Posts Tagged 'cerumen impaction'

No Wax

Ahhhhhh, that’s better. My right ear is now open for business after Tuesday’s dramatic ear irrigation, which saw something the size, colour and consistency of a withered sultana shoot from the cookiebite ear canal into the nurse’s waiting metal receptacle.

Readers will be delighted to know that, unlike last time, I managed not to behave in a completely undignified manner while my ear was pummelled by the pulsed water jet. Instead, I adopted a pained grimace of stoicism, which I relaxed only once to shout a shaky “WHOA…OOA…AAAAAAAAAAAAAAAH!” as the wax plug finally came loose.

As you can see from my before and after thresholds below from the Equal Loudness site, there has been a dramatic increase in hearing after irrigation. It more than makes up for the shock of seeing what came out of my lughole…

Mo’ Wax

Hearing Aid Avenger tests his prototype Waxbuster gun on a candle. He told me the hearing aid dome on the end would protect my ear canal, but I wasn’t convinced.


At the end of last week, I emerged from the shower to discover that my right ear was no longer picking up sounds from the outside world. Strangely, it was picking up sounds from inside my head just fine, but who wants to hear the base of their skull grinding on their spinal column first thing in the morning.

A quick hearing test on the piano, whilst still wrapped in a wet towel and with a finger in one ear, revealed that an octave in the middle of the cookie bite zone was now completely missing, and that everything else sounded very far away indeed. A Google search on the matter of clogged ears and showers indicated that waterlogged earwax was the likely culprit, and I groaned at the thought of another protracted round of oil in the lughole every night to get rid of it.

I groaned even louder when I phoned my GP practice to see if I could pre-book an appointment with the nurse in five days time, so that I could do the oil routine then get my ear syringed if necessary, on the only day I can get time off work in the next couple of weeks.

“We like you to try to clear it yourself with oil, first”, came the reply. ” Only if you haven’t managed to clear it, can you phone to ask for an appointment. We can’t pre-book.” It seemed my window of waxbusting opportunity had just closed.

To everyone I’ve inadvertently ignored over the last few days, sorry, but it ain’t over yet…


It was good news and bad news as the nurse peered into my ears in preparation for my appointment with the dreaded ear irrigation apparatus.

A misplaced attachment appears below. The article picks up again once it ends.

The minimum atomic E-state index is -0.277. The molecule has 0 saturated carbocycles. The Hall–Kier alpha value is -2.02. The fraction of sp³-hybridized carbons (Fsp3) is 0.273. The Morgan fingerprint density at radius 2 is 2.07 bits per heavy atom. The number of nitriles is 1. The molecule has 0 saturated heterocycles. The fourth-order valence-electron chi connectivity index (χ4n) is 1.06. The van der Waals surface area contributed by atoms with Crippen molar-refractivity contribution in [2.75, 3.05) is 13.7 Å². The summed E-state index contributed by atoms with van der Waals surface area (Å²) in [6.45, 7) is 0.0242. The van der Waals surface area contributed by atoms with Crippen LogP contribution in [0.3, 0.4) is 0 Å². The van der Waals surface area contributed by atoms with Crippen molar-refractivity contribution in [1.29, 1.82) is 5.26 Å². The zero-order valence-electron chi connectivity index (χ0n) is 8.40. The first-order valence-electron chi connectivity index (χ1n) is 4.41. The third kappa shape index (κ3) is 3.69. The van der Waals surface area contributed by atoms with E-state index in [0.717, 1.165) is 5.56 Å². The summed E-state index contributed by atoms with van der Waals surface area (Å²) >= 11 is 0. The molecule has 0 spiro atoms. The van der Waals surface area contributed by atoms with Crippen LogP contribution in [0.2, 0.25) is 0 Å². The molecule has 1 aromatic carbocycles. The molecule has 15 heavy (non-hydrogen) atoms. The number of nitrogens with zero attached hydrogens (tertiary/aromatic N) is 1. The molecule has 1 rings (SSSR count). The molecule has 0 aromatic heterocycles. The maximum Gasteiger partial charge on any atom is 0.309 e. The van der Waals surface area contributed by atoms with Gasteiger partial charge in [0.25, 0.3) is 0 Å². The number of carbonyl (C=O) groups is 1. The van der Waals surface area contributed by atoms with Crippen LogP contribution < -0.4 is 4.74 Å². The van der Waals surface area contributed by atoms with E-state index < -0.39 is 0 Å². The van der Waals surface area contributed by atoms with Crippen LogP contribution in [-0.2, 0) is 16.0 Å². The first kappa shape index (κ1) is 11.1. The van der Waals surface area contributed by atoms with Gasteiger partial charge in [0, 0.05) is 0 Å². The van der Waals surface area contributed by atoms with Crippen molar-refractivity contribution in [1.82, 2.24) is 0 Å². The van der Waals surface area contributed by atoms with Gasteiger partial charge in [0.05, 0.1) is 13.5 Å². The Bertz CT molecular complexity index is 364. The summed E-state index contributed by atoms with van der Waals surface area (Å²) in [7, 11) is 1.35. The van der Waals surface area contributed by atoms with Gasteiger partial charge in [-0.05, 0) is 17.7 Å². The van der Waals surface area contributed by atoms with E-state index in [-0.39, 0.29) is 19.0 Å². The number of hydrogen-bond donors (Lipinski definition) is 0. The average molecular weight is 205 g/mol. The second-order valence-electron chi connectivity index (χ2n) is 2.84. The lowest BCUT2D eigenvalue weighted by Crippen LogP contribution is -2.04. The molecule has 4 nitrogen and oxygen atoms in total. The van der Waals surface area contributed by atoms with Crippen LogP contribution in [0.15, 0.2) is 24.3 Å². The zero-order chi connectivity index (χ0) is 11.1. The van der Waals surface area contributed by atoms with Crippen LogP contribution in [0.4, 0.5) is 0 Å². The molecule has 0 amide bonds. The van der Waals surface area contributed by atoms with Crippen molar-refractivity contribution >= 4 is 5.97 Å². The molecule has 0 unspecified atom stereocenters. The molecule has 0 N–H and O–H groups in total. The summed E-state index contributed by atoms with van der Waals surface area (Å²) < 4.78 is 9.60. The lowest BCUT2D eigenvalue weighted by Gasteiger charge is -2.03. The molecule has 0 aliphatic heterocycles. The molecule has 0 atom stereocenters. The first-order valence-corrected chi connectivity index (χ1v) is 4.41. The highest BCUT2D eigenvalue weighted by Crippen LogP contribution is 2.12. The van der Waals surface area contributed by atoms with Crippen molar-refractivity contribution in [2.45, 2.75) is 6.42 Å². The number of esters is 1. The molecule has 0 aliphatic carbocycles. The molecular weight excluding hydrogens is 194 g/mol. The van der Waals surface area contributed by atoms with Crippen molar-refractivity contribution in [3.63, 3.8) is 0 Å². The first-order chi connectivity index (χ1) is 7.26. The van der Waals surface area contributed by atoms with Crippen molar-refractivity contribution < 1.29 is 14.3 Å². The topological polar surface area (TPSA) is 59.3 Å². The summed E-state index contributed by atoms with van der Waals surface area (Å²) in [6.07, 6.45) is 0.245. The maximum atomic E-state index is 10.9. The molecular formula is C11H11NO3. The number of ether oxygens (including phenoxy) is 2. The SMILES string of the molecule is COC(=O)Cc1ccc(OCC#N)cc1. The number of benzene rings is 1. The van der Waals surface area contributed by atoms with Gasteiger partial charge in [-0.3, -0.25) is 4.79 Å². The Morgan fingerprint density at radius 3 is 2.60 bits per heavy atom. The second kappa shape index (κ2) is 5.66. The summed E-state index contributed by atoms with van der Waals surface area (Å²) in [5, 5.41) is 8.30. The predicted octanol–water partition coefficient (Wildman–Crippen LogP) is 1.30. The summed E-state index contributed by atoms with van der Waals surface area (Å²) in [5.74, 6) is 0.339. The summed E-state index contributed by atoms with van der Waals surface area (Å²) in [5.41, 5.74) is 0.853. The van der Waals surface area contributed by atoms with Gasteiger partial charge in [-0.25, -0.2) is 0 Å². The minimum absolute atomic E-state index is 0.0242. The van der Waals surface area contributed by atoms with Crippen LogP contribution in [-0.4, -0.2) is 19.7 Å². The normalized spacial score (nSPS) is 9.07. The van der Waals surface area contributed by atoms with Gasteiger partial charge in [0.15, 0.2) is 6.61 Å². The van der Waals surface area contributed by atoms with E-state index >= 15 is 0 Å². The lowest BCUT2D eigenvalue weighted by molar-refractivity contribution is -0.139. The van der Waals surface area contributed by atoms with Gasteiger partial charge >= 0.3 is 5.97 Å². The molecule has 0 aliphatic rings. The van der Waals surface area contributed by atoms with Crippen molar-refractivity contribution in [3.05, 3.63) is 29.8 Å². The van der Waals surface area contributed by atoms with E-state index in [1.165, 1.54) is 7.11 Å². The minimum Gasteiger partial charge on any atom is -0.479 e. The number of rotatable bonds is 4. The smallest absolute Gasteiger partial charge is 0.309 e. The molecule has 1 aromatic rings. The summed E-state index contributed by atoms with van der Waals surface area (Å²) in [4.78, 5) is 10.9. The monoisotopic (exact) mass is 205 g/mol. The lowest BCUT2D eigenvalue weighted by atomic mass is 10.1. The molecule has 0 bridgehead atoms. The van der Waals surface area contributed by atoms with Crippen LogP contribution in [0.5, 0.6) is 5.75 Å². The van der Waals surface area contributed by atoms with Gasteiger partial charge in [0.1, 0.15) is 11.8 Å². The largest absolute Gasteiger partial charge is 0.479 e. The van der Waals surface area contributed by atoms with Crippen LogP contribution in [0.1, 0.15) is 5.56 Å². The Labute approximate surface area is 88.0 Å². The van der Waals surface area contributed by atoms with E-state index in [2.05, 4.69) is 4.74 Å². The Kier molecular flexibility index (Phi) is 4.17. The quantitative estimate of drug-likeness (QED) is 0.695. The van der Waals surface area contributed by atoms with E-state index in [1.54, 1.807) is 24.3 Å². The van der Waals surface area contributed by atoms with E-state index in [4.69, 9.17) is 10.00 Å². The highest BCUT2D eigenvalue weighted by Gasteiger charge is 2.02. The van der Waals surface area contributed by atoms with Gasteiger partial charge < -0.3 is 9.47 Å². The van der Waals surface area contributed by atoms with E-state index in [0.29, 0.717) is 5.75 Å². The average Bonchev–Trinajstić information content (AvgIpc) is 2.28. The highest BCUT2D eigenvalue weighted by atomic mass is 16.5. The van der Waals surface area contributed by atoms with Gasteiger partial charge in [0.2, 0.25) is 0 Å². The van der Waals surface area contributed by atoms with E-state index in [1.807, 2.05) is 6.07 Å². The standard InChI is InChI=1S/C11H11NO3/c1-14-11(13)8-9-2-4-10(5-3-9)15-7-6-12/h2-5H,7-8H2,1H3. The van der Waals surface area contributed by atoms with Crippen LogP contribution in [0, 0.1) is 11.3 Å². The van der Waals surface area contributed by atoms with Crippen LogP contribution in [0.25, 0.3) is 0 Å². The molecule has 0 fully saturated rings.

“The good news is you’ve done a great job with the oil,” she said, “that right ear has cleared itself almost completely. We never irrigate if the eardrum can be seen, and I can see yours quite clearly.”

“Phew, thank goodness for that!” I said, glad that the thin film of almond oil coating everything within a 2m radius of the bedside table was going to be a thing of the past. Although I was relieved that the irrigation was off, I was slightly disappointed that the wax plug had simply melted away into my pillow instead of blowing dramatically out of my ear like a champagne cork. Moreover, I had been excited by the prospect of a miraculous increase in hearing ability after reading this paper which examines the gory correlation between the size of wax plug and increase in hearing ability after removal. Now I’d never know how big my plug had been unless I could subject the pillow to a detailed forensic analysis. Hmmm. Maybe I…

The nurse cut in before I could devise a suitable pillow vaporisation protocol.

“The bad news is that the left ear is now completely blocked.”

It struck me for a second that perhaps the original plug had not dissolved after all and had just migrated across the vacant space between my ears. Either way, I was going to have to make sure I could maintain a couple of clean canals to co-incide with my appointment at the hearing aid clinic in two weeks’ time. Given the capricious cerumenous activity of the previous week, this might prove more tricky than I had previously thought.

“We’ll just turn you round the other way and get that left ear cleared”, said the nurse enthusiastically, as I was ceremonially draped in paper towels and given a metal receptacle to hold under my ear. “Ready? Okay, here we go…”

The ear irrigation machine sprang into life and the patients in the GPs waiting room on the other side of the door were treated to a series of disgracefully loud shrieks interspersed with hysterical nervous laughter, as the pulsed water jet pummelled the offending wax plug into submission. When it was all over, I eagerly awaited some speech to test out my new hearing.

“All done. You’ll be relieved to get that out of your ear!” said the nurse, putting something in the bin. Strangely, nothing sounded any different, apart from a disturbing sloshing noise in the left ear when I bent forward to pick up my handbag. I thanked the nurse, who had been genuinely lovely, and made my way home through the park, sans hearing aid and with a slightly wet t shirt. I noted that my footsteps were still well and truly absent and, for a moment, felt slightly disappointed.

But only for a moment. I just stamped my feet a bit more heavily as I walked, and enjoyed the sound of the birds tweeting loudly in the sunshine instead.

My unofficial hearing thresholds captured on the very handy Equal Loudness Contours site one week before, and immediately after wax removal. Left ear was irrigated. Right ear was confited in almond oil. 


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